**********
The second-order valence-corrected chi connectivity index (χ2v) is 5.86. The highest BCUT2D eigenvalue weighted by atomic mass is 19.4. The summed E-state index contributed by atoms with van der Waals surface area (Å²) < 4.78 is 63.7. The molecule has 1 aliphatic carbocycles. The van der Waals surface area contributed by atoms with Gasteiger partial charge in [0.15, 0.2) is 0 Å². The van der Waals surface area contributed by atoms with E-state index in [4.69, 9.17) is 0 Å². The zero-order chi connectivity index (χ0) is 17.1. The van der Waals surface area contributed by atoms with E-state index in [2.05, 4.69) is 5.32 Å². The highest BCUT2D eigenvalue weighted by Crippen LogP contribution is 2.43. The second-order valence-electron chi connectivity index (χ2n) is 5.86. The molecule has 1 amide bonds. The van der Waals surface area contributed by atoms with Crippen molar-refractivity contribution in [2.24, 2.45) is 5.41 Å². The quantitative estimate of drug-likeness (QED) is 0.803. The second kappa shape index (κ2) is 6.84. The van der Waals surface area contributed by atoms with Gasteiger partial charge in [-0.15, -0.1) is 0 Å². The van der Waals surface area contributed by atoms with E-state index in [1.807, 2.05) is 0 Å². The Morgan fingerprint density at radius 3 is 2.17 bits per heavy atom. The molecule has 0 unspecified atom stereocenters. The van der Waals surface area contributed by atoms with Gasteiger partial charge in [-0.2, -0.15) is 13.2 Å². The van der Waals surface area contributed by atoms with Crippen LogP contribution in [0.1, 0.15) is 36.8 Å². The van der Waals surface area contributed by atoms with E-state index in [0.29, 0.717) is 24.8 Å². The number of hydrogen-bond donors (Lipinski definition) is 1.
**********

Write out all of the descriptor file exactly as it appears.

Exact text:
The second-order valence-corrected chi connectivity index (χ2v) is 5.86. The highest BCUT2D eigenvalue weighted by atomic mass is 19.4. The summed E-state index contributed by atoms with van der Waals surface area (Å²) < 4.78 is 63.7. The molecule has 1 aliphatic carbocycles. The van der Waals surface area contributed by atoms with Gasteiger partial charge in [0.15, 0.2) is 0 Å². The van der Waals surface area contributed by atoms with E-state index in [4.69, 9.17) is 0 Å². The zero-order chi connectivity index (χ0) is 17.1. The van der Waals surface area contributed by atoms with E-state index in [2.05, 4.69) is 5.32 Å². The highest BCUT2D eigenvalue weighted by Crippen LogP contribution is 2.43. The second-order valence-electron chi connectivity index (χ2n) is 5.86. The molecule has 1 amide bonds. The van der Waals surface area contributed by atoms with Crippen molar-refractivity contribution in [2.24, 2.45) is 5.41 Å². The quantitative estimate of drug-likeness (QED) is 0.803. The second kappa shape index (κ2) is 6.84. The van der Waals surface area contributed by atoms with Gasteiger partial charge in [-0.15, -0.1) is 0 Å². The van der Waals surface area contributed by atoms with E-state index in [1.807, 2.05) is 0 Å². The Morgan fingerprint density at radius 3 is 2.17 bits per heavy atom. The molecule has 0 unspecified atom stereocenters. The van der Waals surface area contributed by atoms with Gasteiger partial charge in [-0.2, -0.15) is 13.2 Å². The van der Waals surface area contributed by atoms with Crippen LogP contribution in [0.1, 0.15) is 36.8 Å². The van der Waals surface area contributed by atoms with E-state index in [0.29, 0.717) is 24.8 Å². The number of hydrogen-bond donors (Lipinski definition) is 1.